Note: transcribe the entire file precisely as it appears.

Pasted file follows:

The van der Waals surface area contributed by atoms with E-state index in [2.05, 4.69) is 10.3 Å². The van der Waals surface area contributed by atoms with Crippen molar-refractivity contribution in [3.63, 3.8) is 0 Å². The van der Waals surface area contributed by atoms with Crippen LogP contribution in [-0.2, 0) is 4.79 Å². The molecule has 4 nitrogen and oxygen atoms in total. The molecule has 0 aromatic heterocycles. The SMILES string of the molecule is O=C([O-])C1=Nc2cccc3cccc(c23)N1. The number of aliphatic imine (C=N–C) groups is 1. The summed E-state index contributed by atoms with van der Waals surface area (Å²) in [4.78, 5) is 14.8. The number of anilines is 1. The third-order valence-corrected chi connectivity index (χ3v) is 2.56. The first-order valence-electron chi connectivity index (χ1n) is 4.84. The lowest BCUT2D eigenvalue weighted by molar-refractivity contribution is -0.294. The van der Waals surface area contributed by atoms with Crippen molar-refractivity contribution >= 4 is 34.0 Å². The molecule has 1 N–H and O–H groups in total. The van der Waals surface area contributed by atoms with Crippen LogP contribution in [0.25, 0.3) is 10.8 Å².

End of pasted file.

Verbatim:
The van der Waals surface area contributed by atoms with E-state index in [2.05, 4.69) is 10.3 Å². The van der Waals surface area contributed by atoms with Crippen molar-refractivity contribution in [3.63, 3.8) is 0 Å². The van der Waals surface area contributed by atoms with Crippen LogP contribution in [-0.2, 0) is 4.79 Å². The molecule has 4 nitrogen and oxygen atoms in total. The molecule has 0 aromatic heterocycles. The SMILES string of the molecule is O=C([O-])C1=Nc2cccc3cccc(c23)N1. The number of aliphatic imine (C=N–C) groups is 1. The summed E-state index contributed by atoms with van der Waals surface area (Å²) in [4.78, 5) is 14.8. The number of anilines is 1. The third-order valence-corrected chi connectivity index (χ3v) is 2.56. The first-order valence-electron chi connectivity index (χ1n) is 4.84. The lowest BCUT2D eigenvalue weighted by molar-refractivity contribution is -0.294. The van der Waals surface area contributed by atoms with Crippen molar-refractivity contribution >= 4 is 34.0 Å². The molecule has 1 N–H and O–H groups in total. The van der Waals surface area contributed by atoms with Crippen LogP contribution in [0.25, 0.3) is 10.8 Å².